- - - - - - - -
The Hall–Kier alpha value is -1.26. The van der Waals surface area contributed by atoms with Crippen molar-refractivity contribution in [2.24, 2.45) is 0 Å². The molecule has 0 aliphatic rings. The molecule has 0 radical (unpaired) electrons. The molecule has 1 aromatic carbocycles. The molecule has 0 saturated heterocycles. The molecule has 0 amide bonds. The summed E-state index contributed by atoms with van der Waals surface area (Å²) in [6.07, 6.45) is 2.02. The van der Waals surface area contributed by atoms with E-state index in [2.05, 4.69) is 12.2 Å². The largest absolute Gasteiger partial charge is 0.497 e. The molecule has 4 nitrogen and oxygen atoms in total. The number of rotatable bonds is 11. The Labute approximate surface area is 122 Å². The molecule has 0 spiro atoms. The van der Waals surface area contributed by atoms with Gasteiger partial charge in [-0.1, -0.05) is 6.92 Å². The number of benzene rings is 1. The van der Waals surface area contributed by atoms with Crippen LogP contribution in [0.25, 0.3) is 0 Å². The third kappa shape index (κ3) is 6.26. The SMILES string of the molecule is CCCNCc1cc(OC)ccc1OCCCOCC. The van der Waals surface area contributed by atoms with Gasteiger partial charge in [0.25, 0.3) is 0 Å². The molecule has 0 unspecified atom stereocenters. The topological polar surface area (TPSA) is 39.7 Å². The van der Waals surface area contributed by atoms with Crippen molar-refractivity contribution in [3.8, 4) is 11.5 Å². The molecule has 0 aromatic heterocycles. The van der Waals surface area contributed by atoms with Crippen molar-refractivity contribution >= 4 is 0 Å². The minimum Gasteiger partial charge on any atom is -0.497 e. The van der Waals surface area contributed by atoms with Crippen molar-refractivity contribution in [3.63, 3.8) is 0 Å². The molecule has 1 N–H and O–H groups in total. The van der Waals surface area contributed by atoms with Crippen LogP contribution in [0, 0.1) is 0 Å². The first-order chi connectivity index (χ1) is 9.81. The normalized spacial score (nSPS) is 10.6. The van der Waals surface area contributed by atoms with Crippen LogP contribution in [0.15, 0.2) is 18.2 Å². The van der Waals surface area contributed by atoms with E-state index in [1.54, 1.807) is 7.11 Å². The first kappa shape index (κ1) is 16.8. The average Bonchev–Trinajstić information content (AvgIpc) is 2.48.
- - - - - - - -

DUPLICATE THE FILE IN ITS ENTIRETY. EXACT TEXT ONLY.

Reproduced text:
The Hall–Kier alpha value is -1.26. The van der Waals surface area contributed by atoms with Crippen molar-refractivity contribution in [2.24, 2.45) is 0 Å². The molecule has 0 aliphatic rings. The molecule has 0 radical (unpaired) electrons. The molecule has 1 aromatic carbocycles. The molecule has 0 saturated heterocycles. The molecule has 0 amide bonds. The summed E-state index contributed by atoms with van der Waals surface area (Å²) in [6.07, 6.45) is 2.02. The van der Waals surface area contributed by atoms with E-state index in [2.05, 4.69) is 12.2 Å². The largest absolute Gasteiger partial charge is 0.497 e. The molecule has 4 nitrogen and oxygen atoms in total. The number of rotatable bonds is 11. The Labute approximate surface area is 122 Å². The molecule has 0 spiro atoms. The van der Waals surface area contributed by atoms with Gasteiger partial charge in [-0.1, -0.05) is 6.92 Å². The number of benzene rings is 1. The van der Waals surface area contributed by atoms with Crippen LogP contribution in [0.25, 0.3) is 0 Å². The third kappa shape index (κ3) is 6.26. The SMILES string of the molecule is CCCNCc1cc(OC)ccc1OCCCOCC. The van der Waals surface area contributed by atoms with Gasteiger partial charge in [0.25, 0.3) is 0 Å². The molecule has 0 unspecified atom stereocenters. The topological polar surface area (TPSA) is 39.7 Å². The van der Waals surface area contributed by atoms with Crippen molar-refractivity contribution in [3.8, 4) is 11.5 Å². The molecule has 0 aromatic heterocycles. The van der Waals surface area contributed by atoms with Crippen molar-refractivity contribution >= 4 is 0 Å². The minimum Gasteiger partial charge on any atom is -0.497 e. The van der Waals surface area contributed by atoms with Crippen molar-refractivity contribution in [3.63, 3.8) is 0 Å². The molecule has 1 N–H and O–H groups in total. The van der Waals surface area contributed by atoms with Crippen LogP contribution in [0, 0.1) is 0 Å². The first-order chi connectivity index (χ1) is 9.81. The normalized spacial score (nSPS) is 10.6. The van der Waals surface area contributed by atoms with Crippen LogP contribution in [0.15, 0.2) is 18.2 Å². The van der Waals surface area contributed by atoms with E-state index in [1.54, 1.807) is 7.11 Å². The first kappa shape index (κ1) is 16.8. The average Bonchev–Trinajstić information content (AvgIpc) is 2.48.